CBS and Time Warner Cable Resolve Fee Spat, Ending Blackout

Are you ready for some football?

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Gary Hershorn / Reuters

Aereo picks up free over-the-air TV signals broadcast from the Empire State Building.

It’s over.

Media giant CBS and cable titan Time Warner Cable announced a deal Monday to end an acrimonious, monthlong financial dispute that caused CBS programming to be blacked out for more than 3 million Time Warner Cable subscribers in New York City, Dallas and Los Angeles. The blackout occurred after the two sides failed to reach an agreement on retransmission-consent fees, which cable and satellite companies pay to broadcasters for the right to carry their channels.

The dispute, which was characterized by caustic recriminations from both sides, was one of the longest blackout battles between a TV network and a cable company in recent memory. Industry analysts had predicted that the fight would end before the beginning of the NFL football season, lest the two sides incur the wrath of football fans by depriving them of pigskin programming. On Sept. 15, the New York Giants are scheduled to play the Denver Broncos in a game to be broadcast on CBS in the Big Apple.

CBS, the nation’s top-rated broadcast network, and CBS-owned channels, including Showtime, went dark for viewers in the affected Time Warner Cable markets on Aug. 2. In response, CBS blocked online access to its shows for the cable giant’s broadband Internet subscribers. CBS is home to popular programming such as The Big Bang Theory, Big Brother, NCIS and 60 Minutes. The network also broadcasts the U.S. Open tennis tournament, currently under way at Flushing Meadows in New York City.

(MORE: CBS, Time Warner Cable Spat Will End by Football Season, Analysts Say)

At just after 5 p.m. E.T. on Monday, CBS and Time Warner Cable announced that they had resolved their dispute and said that CBS programming would return starting at 6 p.m. As of Monday evening, CBS had been restored to its familiar location on Channel 2 for Time Warner Cable subscribers in New York City. The two sides did not disclose the terms of agreement, but CBS had reportedly been demanding a fee increase from Time Warner Cable of about 100% per subscriber, from $1 to $2 per month. (Time Warner Cable was spun off as an independent public company from TIME’s parent, Time Warner, in 2009.)

Mignon Clyburn, acting chairwoman of the Federal Communications Commission, urged TV networks and cable companies to avoid similar blackouts in the future. “I am pleased CBS and Time Warner Cable have resolved their retransmission consent negotiations, which for too long have deprived millions of consumers of access to CBS programming,” Clyburn said in a statement. “At the end of the day, media companies should accept shared responsibility for putting their audience’s interests above other interests and do all they can to avoid these kinds of disputes in the future.”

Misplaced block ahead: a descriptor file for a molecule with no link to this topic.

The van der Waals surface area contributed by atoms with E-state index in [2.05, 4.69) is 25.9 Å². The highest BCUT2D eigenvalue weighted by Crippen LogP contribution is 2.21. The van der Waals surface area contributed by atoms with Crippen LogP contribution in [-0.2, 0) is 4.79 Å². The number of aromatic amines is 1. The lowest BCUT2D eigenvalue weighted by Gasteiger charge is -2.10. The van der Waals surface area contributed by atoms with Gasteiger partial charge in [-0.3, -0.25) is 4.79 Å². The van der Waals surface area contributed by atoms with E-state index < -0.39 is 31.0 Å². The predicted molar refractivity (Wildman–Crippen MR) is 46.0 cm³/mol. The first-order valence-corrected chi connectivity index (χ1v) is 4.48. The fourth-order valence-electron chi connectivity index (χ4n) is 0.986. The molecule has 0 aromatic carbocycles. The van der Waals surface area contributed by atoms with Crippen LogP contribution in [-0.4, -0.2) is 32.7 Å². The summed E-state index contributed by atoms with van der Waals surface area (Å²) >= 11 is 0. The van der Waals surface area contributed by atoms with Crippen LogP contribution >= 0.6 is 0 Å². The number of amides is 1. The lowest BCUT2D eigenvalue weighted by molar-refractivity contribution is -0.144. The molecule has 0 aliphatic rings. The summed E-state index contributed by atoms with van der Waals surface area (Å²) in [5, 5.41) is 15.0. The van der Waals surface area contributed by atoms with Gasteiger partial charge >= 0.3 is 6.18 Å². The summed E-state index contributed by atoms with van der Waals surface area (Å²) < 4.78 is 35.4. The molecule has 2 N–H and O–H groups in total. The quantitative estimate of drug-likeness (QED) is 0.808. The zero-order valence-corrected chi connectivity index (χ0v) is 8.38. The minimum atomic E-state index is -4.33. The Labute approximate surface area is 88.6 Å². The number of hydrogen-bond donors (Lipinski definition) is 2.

In a memo to employees, CBS president Leslie Moonves described the dispute as “far more protracted” than the company had expected, but said it was worth pursuing to achieve a satisfactory conclusion. “The final agreements with Time Warner Cable deliver to us all the value and terms that we sought in these discussions,” Moonves said. “We are receiving fair compensation for CBS content and we also have the ability to monetize our content going forward on all the new, developing platforms that are right now transforming the way people watch television.”

Glenn Britt, CEO of Time Warner Cable, said in a statement: “We’re pleased to be able to restore CBS programming for our customers, and appreciate their patience and loyalty throughout the dispute. As in all of our negotiations, we wanted to hold down costs and retain our ability to deliver a great video experience for our customers. While we certainly didn’t get everything we wanted, ultimately we ended up in a much better place than when we started.”

Britt also took the opportunity to criticize the retransmission-consent system, which has been in place since the 1992 U.S. Cable Television Consumer Protection and Competition Act, which required cable and satellite companies to obtain permission from TV broadcasters before carrying their programming. “The rules are woefully out of date, are the primary reason cable bills are rising, and too frequently leave our customers without the programming they love,” Britt wrote. “We sincerely hope that policymakers heed that call and take action to prevent these unfortunate blackouts soon.”

Time Warner Cable customers hoping to receive a credit on their bill for the CBS blackout will be disappointed. “We already provided a preview of premium programming from Starz Kids & Family, and a free movie on demand or an Amazon gift card, and free antennas to those that chose to take them,” the cable giant said on its website. “We also provided Tennis Channel to all digital customers during the US Open. All of that has a significant retail value and we won’t be providing any additional compensation.”

Time Warner Cable did say that customers who picked up a free antenna from the company in order to watch CBS would not have to return it. “That is yours to keep,” the cable giant said.